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Dog Shot Dead After It Mauls Five Police Officers During Raid

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PIT BULL DOG
Officers were attacked by a 'pit bull-type' dog | alamy

A Scotland Yard firearms squad was called in to shoot a dog dead after it mauled five police officers during a raid.

One Pc is facing skin grafts on his body after the "pit bull-type" animal went beserk as its owner was arrested on Thursday.

All five constables were taken to hospital with leg and hand wounds as chaos ensued during a morning swoop in Newham, east London.

A dog unit and CO19 Specialist Firearms Command were called to "contain" and shoot dead the animal while bloodied officers arrested the suspect, in his 20s, for grievous bodily harm and kidnapping.

Blood stained scene of the mauling

Four of the officers were said to be in a serious but stable condition. The remaining Pc suffered minor injuries.

Police said the raid was part of Operation Big Wing, a major Scotland Yard purge on wanted suspects across the capital.

Jenny Jones, the Green Party candidate for London mayor, said the dog bite raid appeared to be "an expensive mistake".

She said: "Calling in CO19 just seems such an expensive way to deal with a mad dog. Could they not have used a Taser?

"Police should have done their homework before carrying out that operation. They should have realised the potential for a dangerous dog at the premises."

Pools of blood were visible near the entrance to the property in Albert Square, the Press Association reported.

This is the house the police arrived at with an arrest warrant

A force statement said: "Police attended an address in Albert Square to execute an arrest warrant at approximately 9am... While officers from Newham attempted to arrest a male suspect, they were attacked by a pit bull-type dog.

"A dog unit was called to the scene and CO19 Specialist Firearms Command also attended. The dog was contained and subsequently shot dead."

Dog bite incidents in the UK have risen 79% in London and 43% nationally in recent years, according to figures obtained by the Kennel Club.

The operation was part of a 48-hour operation which saw hundreds of officers carrying out searches for people wanted by police or who had failed to appear at court.

A total of 1,619 "visits" were made across London, the force said.

Neighbours tried to help the police as the animal clamped its jaw around one officer's leg.

The dog was thought to resemble a Staffordshire bull terrier.

Commander Stephen Watson said the officers came under "sustained attack".

"All five were hospitalised. Of the five, two might be described as walking wounded whereas three sustained serious injuries which will necessitate further medical intervention," he said.

"I think what our officers have confronted is the bravery that they very often display in protecting Londoners on a daily basis.

The Newham street where the officers were attacked

"One man is in custody, inquiries continue, but the person was arrested in line with the original purposes of the inquiries and subsequently with offences concerning the Dangerous Dogs Act."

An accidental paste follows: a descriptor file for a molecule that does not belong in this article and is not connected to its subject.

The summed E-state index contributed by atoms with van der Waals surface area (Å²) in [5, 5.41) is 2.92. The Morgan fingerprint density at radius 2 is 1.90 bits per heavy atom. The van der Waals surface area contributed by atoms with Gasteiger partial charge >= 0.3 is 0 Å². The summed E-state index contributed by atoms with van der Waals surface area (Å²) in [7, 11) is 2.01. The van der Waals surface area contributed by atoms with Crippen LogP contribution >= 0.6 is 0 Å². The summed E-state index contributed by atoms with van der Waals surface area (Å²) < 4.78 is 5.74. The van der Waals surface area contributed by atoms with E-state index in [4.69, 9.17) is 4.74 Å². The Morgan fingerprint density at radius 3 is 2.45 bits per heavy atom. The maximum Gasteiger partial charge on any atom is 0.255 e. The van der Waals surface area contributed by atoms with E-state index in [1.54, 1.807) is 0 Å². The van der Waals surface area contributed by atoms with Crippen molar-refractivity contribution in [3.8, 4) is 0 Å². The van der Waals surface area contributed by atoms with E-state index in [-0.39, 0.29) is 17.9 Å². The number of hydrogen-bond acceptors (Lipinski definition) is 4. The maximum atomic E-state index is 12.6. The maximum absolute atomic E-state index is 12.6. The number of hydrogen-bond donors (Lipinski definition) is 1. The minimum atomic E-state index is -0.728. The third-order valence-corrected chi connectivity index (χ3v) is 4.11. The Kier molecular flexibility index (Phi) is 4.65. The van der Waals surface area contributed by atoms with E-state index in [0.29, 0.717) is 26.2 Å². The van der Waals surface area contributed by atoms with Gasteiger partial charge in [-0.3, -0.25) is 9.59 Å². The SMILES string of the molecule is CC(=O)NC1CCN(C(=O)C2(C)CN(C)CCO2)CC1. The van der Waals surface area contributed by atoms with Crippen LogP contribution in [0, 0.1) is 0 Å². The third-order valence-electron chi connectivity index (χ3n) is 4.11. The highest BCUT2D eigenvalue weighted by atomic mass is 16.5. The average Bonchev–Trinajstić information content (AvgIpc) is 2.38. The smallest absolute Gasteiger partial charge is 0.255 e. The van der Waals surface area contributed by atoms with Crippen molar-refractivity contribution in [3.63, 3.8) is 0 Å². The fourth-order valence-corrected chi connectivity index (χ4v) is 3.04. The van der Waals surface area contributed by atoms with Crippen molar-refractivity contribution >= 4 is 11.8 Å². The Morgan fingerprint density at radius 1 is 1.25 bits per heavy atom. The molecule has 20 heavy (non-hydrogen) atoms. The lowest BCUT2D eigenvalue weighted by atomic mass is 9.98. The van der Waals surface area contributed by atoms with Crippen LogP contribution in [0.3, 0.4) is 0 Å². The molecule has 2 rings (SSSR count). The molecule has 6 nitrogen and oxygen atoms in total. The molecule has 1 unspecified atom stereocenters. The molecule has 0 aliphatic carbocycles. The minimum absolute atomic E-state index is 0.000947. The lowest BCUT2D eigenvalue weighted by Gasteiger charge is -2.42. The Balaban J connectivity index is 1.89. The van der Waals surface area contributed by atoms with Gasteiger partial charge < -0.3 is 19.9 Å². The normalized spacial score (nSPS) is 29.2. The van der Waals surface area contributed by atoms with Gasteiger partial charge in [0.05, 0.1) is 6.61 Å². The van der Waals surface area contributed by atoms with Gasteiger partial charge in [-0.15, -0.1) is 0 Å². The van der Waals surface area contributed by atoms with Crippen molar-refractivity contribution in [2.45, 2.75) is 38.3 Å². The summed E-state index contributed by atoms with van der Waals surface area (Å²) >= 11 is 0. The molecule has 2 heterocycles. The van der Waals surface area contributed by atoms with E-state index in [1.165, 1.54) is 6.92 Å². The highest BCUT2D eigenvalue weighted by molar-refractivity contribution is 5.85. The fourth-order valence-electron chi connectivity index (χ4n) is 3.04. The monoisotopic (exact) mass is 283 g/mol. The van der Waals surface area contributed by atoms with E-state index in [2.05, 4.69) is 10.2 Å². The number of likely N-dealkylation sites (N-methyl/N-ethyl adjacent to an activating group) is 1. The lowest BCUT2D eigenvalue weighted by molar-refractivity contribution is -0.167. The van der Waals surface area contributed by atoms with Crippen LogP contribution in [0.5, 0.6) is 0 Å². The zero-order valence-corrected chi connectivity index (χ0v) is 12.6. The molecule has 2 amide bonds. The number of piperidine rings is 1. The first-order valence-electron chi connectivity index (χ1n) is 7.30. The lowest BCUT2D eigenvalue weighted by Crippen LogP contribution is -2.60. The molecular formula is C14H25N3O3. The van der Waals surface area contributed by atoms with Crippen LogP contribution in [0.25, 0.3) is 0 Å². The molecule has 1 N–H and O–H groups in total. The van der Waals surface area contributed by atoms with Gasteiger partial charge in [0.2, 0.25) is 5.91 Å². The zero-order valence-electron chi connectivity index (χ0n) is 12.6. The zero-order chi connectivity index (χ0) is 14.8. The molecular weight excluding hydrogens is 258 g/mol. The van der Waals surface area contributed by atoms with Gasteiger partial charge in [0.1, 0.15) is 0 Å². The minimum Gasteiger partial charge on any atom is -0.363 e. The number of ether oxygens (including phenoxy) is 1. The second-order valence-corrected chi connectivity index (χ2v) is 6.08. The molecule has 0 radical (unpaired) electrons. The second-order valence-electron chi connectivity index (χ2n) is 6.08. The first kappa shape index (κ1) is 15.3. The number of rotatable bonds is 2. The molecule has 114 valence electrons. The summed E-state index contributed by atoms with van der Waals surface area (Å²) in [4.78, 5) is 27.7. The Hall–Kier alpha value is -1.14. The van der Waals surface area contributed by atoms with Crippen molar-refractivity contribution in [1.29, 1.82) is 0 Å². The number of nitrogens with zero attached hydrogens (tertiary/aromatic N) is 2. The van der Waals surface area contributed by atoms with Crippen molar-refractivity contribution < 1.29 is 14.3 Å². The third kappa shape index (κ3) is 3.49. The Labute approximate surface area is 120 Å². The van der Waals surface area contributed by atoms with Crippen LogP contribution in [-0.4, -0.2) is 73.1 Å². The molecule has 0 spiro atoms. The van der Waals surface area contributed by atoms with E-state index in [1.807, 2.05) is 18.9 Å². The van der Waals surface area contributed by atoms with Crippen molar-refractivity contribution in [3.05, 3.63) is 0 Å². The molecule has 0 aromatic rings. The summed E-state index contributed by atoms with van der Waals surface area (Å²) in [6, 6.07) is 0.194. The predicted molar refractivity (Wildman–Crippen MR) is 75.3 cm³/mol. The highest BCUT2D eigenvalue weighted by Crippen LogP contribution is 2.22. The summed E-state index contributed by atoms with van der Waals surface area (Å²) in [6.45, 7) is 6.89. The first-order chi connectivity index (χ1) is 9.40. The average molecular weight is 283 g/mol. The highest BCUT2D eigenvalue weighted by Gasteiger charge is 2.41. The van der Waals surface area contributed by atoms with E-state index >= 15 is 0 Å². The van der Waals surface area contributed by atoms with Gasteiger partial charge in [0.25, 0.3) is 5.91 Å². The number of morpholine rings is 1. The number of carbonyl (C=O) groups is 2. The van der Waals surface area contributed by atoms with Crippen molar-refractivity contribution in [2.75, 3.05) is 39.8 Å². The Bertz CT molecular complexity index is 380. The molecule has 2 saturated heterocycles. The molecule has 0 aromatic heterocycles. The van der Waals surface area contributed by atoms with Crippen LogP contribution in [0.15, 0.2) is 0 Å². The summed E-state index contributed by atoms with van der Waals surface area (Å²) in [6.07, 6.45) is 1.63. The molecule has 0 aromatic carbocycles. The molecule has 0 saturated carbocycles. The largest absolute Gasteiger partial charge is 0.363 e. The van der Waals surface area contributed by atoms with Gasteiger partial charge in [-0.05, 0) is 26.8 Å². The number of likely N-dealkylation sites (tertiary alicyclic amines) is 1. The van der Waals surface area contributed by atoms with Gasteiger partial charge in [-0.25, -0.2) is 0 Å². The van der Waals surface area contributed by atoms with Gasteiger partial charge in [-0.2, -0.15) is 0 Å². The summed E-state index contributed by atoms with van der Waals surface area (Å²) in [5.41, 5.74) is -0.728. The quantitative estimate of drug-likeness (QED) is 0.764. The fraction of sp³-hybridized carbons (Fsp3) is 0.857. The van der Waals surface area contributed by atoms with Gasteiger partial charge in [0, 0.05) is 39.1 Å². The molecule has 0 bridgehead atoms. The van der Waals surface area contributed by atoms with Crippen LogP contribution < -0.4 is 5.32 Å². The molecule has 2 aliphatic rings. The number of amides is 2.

One officer was left with blood pouring from his hand, while another was forced to jump on the bonnet of a car in an attempt to kick the dog away, locals said.

Amid reports that the animal had frightened neighbours in the past, campaigners said the incident illustrated the need to strengthen the law against dangerous dogs.

Dave Joyce, of the Communication Workers Union, said: "If these police officers were attacked on private property they could find themselves with no protection under the current law, as many postal workers do.

"This has gone on far too long. Our campaign has gained the support of both the Scottish Government and the Northern Ireland Government who changed the law in 2011 - the English Government must stop dragging its feet and act fast."

David Urpeth, an expert in dog attack cases at law firm Irwin Mitchell, added: "This case demonstrates the enormous damage that can be done in a dog attack, which can affect people's lives forever.

"We are eagerly awaiting an announcement from the Government regarding potential changes to the legislation regarding dangerous dogs and reports of this kind highlight why it simply can't come soon enough."

A neighbour described how one officer leapt on to the bonnet of a car to escape the dog.

David Clarke said he had previously warned Newham Council that the pet was dangerous, after he reported it for attacking another dog.

The 72-year-old said: "That was a dangerous dog. I informed the council about it, which is why the fencing was put up.

"It has already attacked another dog. The owner never had it on a muzzle or a lead, but he did after the previous attack. He didn't take it out a lot.

"I think people shouldn't have those dogs. They should be completely banned."

He said of the attack on the officers: "The dog was holding on to his leg.

"He managed to get to the wall but the dog got over the wall and was trying to attack him again.

"He scrambled on to the car, stayed there for a minute. He got down when another officer was screaming and yelling."